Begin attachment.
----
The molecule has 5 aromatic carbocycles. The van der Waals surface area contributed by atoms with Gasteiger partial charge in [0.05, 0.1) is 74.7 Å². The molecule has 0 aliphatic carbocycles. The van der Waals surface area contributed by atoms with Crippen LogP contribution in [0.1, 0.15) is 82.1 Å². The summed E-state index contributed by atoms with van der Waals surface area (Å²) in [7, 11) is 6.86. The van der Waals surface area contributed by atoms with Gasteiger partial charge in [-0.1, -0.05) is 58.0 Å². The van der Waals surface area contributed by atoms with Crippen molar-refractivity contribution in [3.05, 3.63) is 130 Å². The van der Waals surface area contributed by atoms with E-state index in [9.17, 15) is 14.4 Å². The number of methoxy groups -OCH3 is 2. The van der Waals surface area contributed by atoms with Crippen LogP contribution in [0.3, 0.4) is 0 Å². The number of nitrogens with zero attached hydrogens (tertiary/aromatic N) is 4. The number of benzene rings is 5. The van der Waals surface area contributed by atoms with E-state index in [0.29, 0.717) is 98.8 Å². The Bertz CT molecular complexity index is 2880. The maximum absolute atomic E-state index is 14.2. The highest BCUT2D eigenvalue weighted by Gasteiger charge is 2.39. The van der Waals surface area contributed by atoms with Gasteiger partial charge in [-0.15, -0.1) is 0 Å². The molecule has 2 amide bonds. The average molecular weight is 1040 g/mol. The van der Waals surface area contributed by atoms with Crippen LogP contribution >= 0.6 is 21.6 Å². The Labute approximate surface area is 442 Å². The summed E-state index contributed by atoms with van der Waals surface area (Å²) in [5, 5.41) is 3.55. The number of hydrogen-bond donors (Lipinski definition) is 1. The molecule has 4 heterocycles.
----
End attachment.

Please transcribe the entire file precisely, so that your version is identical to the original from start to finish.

The molecule has 5 aromatic carbocycles. The van der Waals surface area contributed by atoms with Gasteiger partial charge in [0.05, 0.1) is 74.7 Å². The molecule has 0 aliphatic carbocycles. The van der Waals surface area contributed by atoms with Crippen LogP contribution in [0.1, 0.15) is 82.1 Å². The summed E-state index contributed by atoms with van der Waals surface area (Å²) in [7, 11) is 6.86. The van der Waals surface area contributed by atoms with Gasteiger partial charge in [-0.1, -0.05) is 58.0 Å². The van der Waals surface area contributed by atoms with Crippen molar-refractivity contribution in [3.05, 3.63) is 130 Å². The van der Waals surface area contributed by atoms with E-state index in [9.17, 15) is 14.4 Å². The number of methoxy groups -OCH3 is 2. The van der Waals surface area contributed by atoms with Crippen LogP contribution in [0.3, 0.4) is 0 Å². The number of nitrogens with zero attached hydrogens (tertiary/aromatic N) is 4. The number of benzene rings is 5. The van der Waals surface area contributed by atoms with E-state index in [0.29, 0.717) is 98.8 Å². The Bertz CT molecular complexity index is 2880. The maximum absolute atomic E-state index is 14.2. The highest BCUT2D eigenvalue weighted by Gasteiger charge is 2.39. The van der Waals surface area contributed by atoms with Gasteiger partial charge in [-0.15, -0.1) is 0 Å². The molecule has 2 amide bonds. The average molecular weight is 1040 g/mol. The van der Waals surface area contributed by atoms with Crippen LogP contribution >= 0.6 is 21.6 Å². The Labute approximate surface area is 442 Å². The summed E-state index contributed by atoms with van der Waals surface area (Å²) in [5, 5.41) is 3.55. The number of hydrogen-bond donors (Lipinski definition) is 1. The molecule has 4 heterocycles.